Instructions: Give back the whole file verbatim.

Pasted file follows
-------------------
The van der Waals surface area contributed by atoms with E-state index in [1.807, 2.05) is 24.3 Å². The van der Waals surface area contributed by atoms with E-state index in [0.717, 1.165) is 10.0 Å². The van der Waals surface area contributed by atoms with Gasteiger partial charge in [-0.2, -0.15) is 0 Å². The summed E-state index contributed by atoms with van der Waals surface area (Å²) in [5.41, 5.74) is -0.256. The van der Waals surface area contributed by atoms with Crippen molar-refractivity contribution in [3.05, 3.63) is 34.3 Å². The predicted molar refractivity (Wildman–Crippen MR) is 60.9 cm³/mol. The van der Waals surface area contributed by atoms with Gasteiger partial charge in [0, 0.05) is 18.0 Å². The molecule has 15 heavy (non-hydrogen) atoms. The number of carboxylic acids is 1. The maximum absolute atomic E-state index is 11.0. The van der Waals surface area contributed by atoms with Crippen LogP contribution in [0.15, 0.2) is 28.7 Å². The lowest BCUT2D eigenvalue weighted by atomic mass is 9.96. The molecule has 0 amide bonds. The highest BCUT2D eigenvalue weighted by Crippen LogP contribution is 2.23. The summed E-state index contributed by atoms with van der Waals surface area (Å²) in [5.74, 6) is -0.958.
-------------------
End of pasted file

The van der Waals surface area contributed by atoms with E-state index in [1.807, 2.05) is 24.3 Å². The van der Waals surface area contributed by atoms with E-state index in [0.717, 1.165) is 10.0 Å². The van der Waals surface area contributed by atoms with Gasteiger partial charge in [-0.2, -0.15) is 0 Å². The summed E-state index contributed by atoms with van der Waals surface area (Å²) in [5.41, 5.74) is -0.256. The van der Waals surface area contributed by atoms with Crippen molar-refractivity contribution in [3.05, 3.63) is 34.3 Å². The predicted molar refractivity (Wildman–Crippen MR) is 60.9 cm³/mol. The van der Waals surface area contributed by atoms with Gasteiger partial charge in [0, 0.05) is 18.0 Å². The molecule has 15 heavy (non-hydrogen) atoms. The number of carboxylic acids is 1. The maximum absolute atomic E-state index is 11.0. The van der Waals surface area contributed by atoms with Crippen LogP contribution in [0.15, 0.2) is 28.7 Å². The lowest BCUT2D eigenvalue weighted by atomic mass is 9.96. The molecule has 0 amide bonds. The highest BCUT2D eigenvalue weighted by Crippen LogP contribution is 2.23. The summed E-state index contributed by atoms with van der Waals surface area (Å²) in [5.74, 6) is -0.958.